The other painting, "Frozen Hollow", was painted on a stretched Utrecht linen (Type 66J) that I've had for many years.  I used to make my own lead primed panels and stretched supports, with RSG and this linen.  For this painting, I stretched it on some heavy duty bars that I first sealed the edges of with the GAC 100, then sized it with one coat of GAC 400, followed by 2 coats of GAC 100.  The GAC 400 is for stiffening fabric, which is nice because without using rabbit skin glue (RSG), it's hard to get that drum tight stretch on linen.  The GAC 400 helps to replicate that somewhat.  Following a light sanding, I applied 4 coats of acrylic dispersion primer (mistakenly called acrylic gesso, it's not gesso), with light sanding in between coats.  

This was a test of sorts... I learned that I prefer the linen mounted on board, and will continue that way when painting with the acrylics.  It's nice to be able to 'lean into' the painting with p.knives and brushes when it's on the board. Can't do that with the stretched linen.  Plus, the whole process of stretching and prepping the linen from the raw state was time consuming and it didn't give me any particular advantage.  I didn't like painting on it as much as I did the glued down linen. I may continue to use the raw linen (hell of a lot less expensive than pre-primed even though it's acrylic priming) and prime it myself. I didn't notice much difference at all, painting on pre-primed vs my priming it.  I used Golden 'Gesso'.  That 's what they call it, it's acrylic primer. 

Thanks for looking in!



"Freezing Fog #2"
Oil - 8x10

"Frozen Hollow"
Acrylic - 20x24
©Marc R. Hanson 2014

"Freezing Fog #3"
Oil - 8x10

"Freeze in the Air"
Acrylic - 18x24
©Marc R. Hanson 2014





10 comments:

Sue and Spike said...

Enjoyed this post, great work Marc.

Judy P. said...

Greetings from your old haunt MN; I am quite interested in hearing about the Golden Open acrylics- do keep us informed about your experience with them!

Ann Trainor Domingue said...

Love how you work from your on site paintings. Also enjoyed following your winter in CO series of paintings -- very challenging weather, you are a real trooper. I admit it, I'm a fair weather plein air painter. I do most of my work from my own reference pics and sketches which I use to develop simplified more abstracted reality images. Congrats on your successful show--really well done. And I switched to using acrylics as my primary medium about 3 years ago --even my galleries don't see difference and they really have no bias for oils. I add the Open Acrylic medium to my regular acrylics in my studio and use the Open for plein air.

Lyn Boyer said...

Enjoyed your February project. Marc I'm very sensitive to solvents and tried Duo Aquas and other possible solutions but in the end missed my oil paints. I bought a beast - the "IQ Air GC" air filter for solvents. Pricey but the only filter solution I've ever used that keeps my studio completely fume free. Quiet works like a charm, cheap to run. I got congested one day, headachy and realized I'd forgotten to flip it on. So… if you ever long for the 'old days' there's a solution for you :)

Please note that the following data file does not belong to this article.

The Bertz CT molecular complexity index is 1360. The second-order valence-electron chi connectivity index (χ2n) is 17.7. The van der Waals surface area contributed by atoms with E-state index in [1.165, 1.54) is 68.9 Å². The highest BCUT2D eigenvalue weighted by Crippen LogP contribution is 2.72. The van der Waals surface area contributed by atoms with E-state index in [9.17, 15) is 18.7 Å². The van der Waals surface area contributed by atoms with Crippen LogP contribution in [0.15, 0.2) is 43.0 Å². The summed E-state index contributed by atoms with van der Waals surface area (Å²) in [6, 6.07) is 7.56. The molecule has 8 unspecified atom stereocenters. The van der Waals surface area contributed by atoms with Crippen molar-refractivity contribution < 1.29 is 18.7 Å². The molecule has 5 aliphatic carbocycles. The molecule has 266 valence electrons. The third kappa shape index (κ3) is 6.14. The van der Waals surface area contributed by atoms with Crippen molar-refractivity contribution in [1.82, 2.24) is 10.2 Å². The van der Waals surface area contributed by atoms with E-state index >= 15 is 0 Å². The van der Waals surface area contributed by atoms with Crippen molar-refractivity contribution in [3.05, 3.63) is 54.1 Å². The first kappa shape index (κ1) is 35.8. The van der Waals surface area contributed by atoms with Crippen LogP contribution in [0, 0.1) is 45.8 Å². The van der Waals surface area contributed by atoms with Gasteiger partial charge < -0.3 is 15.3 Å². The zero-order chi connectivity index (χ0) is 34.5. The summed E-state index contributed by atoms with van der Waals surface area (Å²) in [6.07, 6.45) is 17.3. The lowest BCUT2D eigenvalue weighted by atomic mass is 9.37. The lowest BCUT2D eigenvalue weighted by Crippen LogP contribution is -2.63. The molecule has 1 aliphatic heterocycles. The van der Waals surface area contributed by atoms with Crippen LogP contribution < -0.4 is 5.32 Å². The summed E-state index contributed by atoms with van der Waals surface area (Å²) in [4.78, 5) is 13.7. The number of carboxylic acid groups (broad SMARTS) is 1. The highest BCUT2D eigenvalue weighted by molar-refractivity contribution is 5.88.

Judie Stang said...

I know rules are made to be broken, but I noticed your focal point in each of these acrylic painting is in the center. Was that done by design or is there some other reason you chose that composition?

Marc R. Hanson said...

Thanks for the feedback. I'm going to keep working with the acrylics and will write about my thoughts on their use for sure.

Hey Judy P! It's snowing here today... :)

Thanks for sharing that Ann! I bet the suspected bias is more in our minds than in theirs? A good painting can be painted in any medium. Because of the nature of mediums, encaustic, cold wax, acrylic, some of the paintings painted in them, can have a look. I am trying to research methods for both encaustic and cold wax all of the time. Almost all of the examples out there are of non-objective paintings! Very few representational artists use those two in particular. They're out there, but rare.

Maybe acrylic has had some of the same issued? It's quick drying nature doesn't exactly lend itself to doing an Ingre type rendering. Just my thought. It also loses some of the textural and depth of oil paints if not used to be sure some of those traits are in it on a painting. I'm learning ways in my work with it to be sure it has some of those characteristics, but it's not a natural part of the medium. It has to be manipulated so that you can recreate those attributes in it. If you don't experiment with it, just use it as it comes, then it's easy for it to look like "acrylic" specifically.

Being an explorer, I love playing with those things with acrylics. I also love that all I need to paint is paint and water! No fumes of any kind in here anymore. I'm going to attempt some larger paintings with it, will keep updated here.